The Pentagon has also been authorized by the Energy Department and the White House to tap the Northeast Home Heating Oil Reserve. It will draw as much as 2 million gallons of diesel fuel -- part of the 12 million total -- for government emergency responders, helping them to keep electricity generators, water pumps, federal buildings, trucks and other vehicles running. The oil reserve, created by the federal government in 2000, holds 42 million gallons of ultralow-sulfur diesel at terminals in Groton, Conn., and Revere, Mass. It is the first time that fuel has been released from the reserve.

Earlier Friday, the Homeland Security Department temporarily lifted a rule prohibiting foreign-flagged ships from delivering fuel between U.S. ports, a move that should soon bring additional tankers to the New York area with refined gasoline and diesel.

And Thursday, the Defense Department used 17 of its aircraft to move 630 tons of equipment, including 10 bucket trucks and 20 pickup trucks, from West Coast utility companies to an Air National Guard base 60 miles north of New York City. "We are working this as a team," W. Craig Fugate, the FEMA administrator, said at a news conference Friday morning.

Tom Kloza, chief oil analyst at the Oil Price Information Service, said the federal government may end up sending more fuel than is needed. "Anyone running for office would rather err on the side of excess," he said. "It's a confidence builder. It will help placate people who think we are on the threshold of crisis."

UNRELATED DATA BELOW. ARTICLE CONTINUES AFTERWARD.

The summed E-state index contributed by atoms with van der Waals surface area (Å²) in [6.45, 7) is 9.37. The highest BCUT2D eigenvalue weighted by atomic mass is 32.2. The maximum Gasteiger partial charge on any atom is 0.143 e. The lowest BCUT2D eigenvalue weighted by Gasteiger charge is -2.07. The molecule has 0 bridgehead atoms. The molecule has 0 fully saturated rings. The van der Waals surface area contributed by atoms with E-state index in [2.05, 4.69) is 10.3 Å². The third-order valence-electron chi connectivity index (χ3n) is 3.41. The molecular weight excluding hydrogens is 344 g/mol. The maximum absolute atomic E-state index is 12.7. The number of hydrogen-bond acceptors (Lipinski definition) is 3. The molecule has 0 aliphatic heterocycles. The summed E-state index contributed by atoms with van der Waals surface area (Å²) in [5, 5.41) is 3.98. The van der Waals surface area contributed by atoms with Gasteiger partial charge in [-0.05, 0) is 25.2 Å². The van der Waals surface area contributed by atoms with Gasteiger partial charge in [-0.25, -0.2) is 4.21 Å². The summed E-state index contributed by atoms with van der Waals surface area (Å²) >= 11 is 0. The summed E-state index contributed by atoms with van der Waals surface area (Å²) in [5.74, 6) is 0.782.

Government officials said they were confident that the shortages would ease in coming week, as power is restored and the fuel now being delivered to the region arrives.

"There is no reason to panic; there is no reason for anxiety," New York Gov. Andrew M. Cuomo said at a news conference Friday. "We understand why there was a shortage, for very definable reasons. We also understand why it's going to be better, and it's going to be better in the near future."

The fuel shortage has emerged as one of the most widespread problems in the storm's aftermath, worsening the suffering in the region. Large parts of the public transit system remained out of service, and 3.5 million customers had no power Friday afternoon, down from 8 million earlier in the week, according to Energy Department figures.